I’m fed up hearing how the right lionizes Ronald Reagan.
The fact that he and his policies would never pass muster with the extreme right ideologues who run the Republican Party is not the issue. Rather, I’m referring to the myth that he was such a great leader and patriot. If he was, why was he, arguably, complicit in an act of treason in order to sandbag Jimmy Carter’s reelection bid?
I refer to a series of events reported on by Barbara Honegger in her book entitled October Surprise. In it she discloses information that she uncovered while working as a researcher for the Reagan Administration. It implicates both George H. W. Bush and soon-to-be CIA head William Casey in a pre-election plot to encourage the Iranian government to release the U.S. Embassy hostages after the after the 1980 election so as not to improve Jimmy Carter’s standing in the polls (the polls had Reagan and Carter neck-in-neck at the time).
The Carter administration was, in fact, actively negotiating the release of the hostages, and had Constitutional authority to do so, while similar, back-channel conversations taking place between the Reagan team of Bush, Casey et al and the Iranians had no legal standing, whatsoever. One way of another, the hostages were released minutes after Ronald Reagan was sworn in as president and beatified all at the same time.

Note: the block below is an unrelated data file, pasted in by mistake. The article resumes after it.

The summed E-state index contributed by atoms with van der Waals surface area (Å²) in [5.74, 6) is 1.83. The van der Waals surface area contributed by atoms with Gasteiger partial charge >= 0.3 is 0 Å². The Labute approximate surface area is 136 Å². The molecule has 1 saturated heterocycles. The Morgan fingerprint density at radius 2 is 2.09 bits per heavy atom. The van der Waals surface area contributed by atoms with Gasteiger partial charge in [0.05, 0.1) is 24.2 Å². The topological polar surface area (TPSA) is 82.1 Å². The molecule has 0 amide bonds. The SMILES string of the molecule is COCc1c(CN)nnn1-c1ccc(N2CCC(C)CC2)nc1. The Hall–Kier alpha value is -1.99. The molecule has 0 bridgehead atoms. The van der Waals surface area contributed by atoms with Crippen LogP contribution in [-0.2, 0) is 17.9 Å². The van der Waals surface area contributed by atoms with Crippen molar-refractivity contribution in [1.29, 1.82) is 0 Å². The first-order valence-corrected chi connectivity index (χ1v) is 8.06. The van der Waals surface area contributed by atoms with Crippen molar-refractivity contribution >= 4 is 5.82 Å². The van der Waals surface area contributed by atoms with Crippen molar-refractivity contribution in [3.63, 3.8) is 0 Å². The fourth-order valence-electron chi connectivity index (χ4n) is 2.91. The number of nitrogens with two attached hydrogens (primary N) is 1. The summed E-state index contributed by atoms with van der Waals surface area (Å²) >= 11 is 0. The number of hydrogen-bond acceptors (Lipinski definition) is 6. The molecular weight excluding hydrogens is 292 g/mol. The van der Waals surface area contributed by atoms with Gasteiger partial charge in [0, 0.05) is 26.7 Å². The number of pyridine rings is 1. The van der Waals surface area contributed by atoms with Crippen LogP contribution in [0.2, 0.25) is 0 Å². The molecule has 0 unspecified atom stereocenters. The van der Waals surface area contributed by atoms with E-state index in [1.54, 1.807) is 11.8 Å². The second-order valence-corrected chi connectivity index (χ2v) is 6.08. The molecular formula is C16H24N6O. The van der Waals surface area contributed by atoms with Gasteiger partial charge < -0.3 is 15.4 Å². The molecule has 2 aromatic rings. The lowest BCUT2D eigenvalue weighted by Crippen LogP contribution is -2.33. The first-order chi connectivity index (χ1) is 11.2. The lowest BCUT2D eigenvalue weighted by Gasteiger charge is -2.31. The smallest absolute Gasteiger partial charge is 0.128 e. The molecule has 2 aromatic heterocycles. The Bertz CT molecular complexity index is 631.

Obviously, Ms. Honegger’s allegations were vigorously denied by the Reagan administration. Nonetheless, the relationship between Iran’s propitious release of the hostages and the soon-to-unravel Iran Contra scandal involving the U.S., Israel, Iran and Nicaragua raises serious questions as to the veracity of the denials, especially a 1993 communication from Moscow (The Russian Report) that could have blown the lid off the whole affair.
I recently posted a piece entitled What Standing Do the People Have in the Dirty Game of Politics? to a wonderful blog called Borderless News and Views. It looks at pre- and post-October Surprise dirty tricks. While they were of the cloak and dagger variety, the Republican Party, I guess, deserves some credit for going public with their current evolution of election-shaping hijinks: voter suppression legislation.